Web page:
A Connecticut Yankee in King Arthur's Court (Fully Illustrated) by Mark Twain Summary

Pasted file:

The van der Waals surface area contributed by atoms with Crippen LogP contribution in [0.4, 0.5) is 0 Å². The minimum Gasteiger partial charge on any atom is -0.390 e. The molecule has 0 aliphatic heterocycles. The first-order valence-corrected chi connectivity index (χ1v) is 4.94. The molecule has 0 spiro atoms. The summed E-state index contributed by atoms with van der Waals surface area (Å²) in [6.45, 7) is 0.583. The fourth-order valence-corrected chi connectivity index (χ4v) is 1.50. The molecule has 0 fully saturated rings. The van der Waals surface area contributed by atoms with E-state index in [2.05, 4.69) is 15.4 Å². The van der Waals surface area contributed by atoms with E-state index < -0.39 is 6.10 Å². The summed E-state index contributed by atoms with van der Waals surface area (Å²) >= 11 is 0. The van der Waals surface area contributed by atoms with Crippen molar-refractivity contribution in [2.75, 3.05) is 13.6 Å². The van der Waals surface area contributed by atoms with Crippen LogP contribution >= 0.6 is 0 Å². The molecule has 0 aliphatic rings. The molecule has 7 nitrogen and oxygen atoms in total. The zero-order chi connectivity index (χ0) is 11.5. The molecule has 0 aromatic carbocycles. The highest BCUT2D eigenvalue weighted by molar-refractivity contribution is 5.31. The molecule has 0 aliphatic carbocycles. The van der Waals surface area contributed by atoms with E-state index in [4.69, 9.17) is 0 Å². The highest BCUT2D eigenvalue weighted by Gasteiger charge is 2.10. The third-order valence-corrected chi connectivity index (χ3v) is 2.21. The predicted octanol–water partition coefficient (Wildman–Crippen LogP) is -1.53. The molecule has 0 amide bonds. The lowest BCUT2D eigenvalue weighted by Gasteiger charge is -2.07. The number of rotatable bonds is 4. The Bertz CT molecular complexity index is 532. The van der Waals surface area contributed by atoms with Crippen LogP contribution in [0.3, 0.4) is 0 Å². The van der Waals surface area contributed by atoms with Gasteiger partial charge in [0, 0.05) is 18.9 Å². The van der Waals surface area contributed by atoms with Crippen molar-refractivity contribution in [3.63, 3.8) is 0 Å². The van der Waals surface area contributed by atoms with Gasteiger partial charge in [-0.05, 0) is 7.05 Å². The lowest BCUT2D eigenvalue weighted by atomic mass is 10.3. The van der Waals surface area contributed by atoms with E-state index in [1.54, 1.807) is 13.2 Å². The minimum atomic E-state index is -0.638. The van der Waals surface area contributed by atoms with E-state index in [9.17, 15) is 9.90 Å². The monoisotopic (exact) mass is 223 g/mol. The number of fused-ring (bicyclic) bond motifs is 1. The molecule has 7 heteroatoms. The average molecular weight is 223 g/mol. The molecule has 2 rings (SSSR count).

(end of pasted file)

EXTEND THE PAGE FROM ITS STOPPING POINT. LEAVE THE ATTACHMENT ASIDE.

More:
-Includes the 221 original Illustrations by Phiz. -Table of contents to every chapters in the book. -Complete and formatted to improve your reading experience PLOT : The novel is a satirical comedy that looks at 6th-Century England and its medieval culture through the eyes of Hank Morgan, a 19th-century resident of Hartford, Connecticut, who, after a blow to the head, awakens to find himself inexplicably transported back in time to early medieval England at the time of the legendary King Arthur. The fictional Mr. Morgan, who had an image of that time that had been colored over the years by romantic myths, takes on the task of analyzing the problems and sharing his knowledge from 1300 years in the future to modernize, Americanize, and improve the lives of the people. The story begins as a first-person narrative in Warwick Castle, where a man details his recollection of a tale told to by an "interested stranger" who is personified as a knight through his simple language and familiarity with ancient armor. After a brief tale of Sir Launcelot of Camelot and his role in slaying two giants from the third-person narrative, the man named Hank Morgan enters and, after being given whiskey by the narrator, he is persuaded to reveal more of his story. Described through first-person narrative as a man familiar with the firearms and machinery trade, Hank is a man who had reached the level of superintendent due to his proficiency in firearms manufacturing, with two thousand subordinates. He describes the beginning of his tale by illustrating details of a disagreement with his subordinates, during which he sustained a head injury from a "crusher" to the head caused by a man named "Hercules" using a crowbar. After passing out from the blow, Hank describes waking up underneath an oak tree in a rural area of Camelot where a knight questions him for trespassing upon his land, and after establishing rapport, leads him towards Camelot castle. Upon recognizing that he has time-traveled to the sixth century, Hank realizes that he is the de facto smartest person on Earth, and with his knowledge he should soon be running things. Hank is ridiculed at King Arthur's court for his strange appearance and dress and is sentenced by King Arthur's court (particularly the magician Merlin) to burn at the stake on 21 June. By a stroke of luck, the date of the burning coincides with a historical solar eclipse in the year 528, of which Hank had learned in his earlier life. (In reality, the solar eclipses nearest in time to 21 June, both partial, both in the Southern Hemisphere at maximum, in 528 occurred on 6 March and 1 August.) While in prison, he sends the boy Clarence to inform the King that he will blot out the sun if he is executed. Hank believes the current date to be 20 June; however, it is actually the 21st when he makes his threat, the day that the eclipse will occur at 12:03 p.m. When the King decides to burn him, the eclipse catches Hank by surprise. But he quickly uses it to his advantage and convinces the people that he caused the eclipse. He makes a bargain with the King, is released, and becomes the second most powerful person in the kingdom. Hank is given the position of principal minister to the King and is treated by all with the utmost fear and awe. His celebrity brings him to be known by a new title, elected by the people — "The Boss". However, he proclaims that his only income will be taken as a percentage of any increase in the kingdom's gross national product that he succeeds in creating for the state as Arthur's chief minister, which King Arthur sees as fair. Although the people fear him and he has his new title, Hank is still seen as somewhat of an equal. The people might grovel to him if he were a knight or some form of nobility, but without that, Hank faces problems from time to time, as he refuses to seek to join such ranks.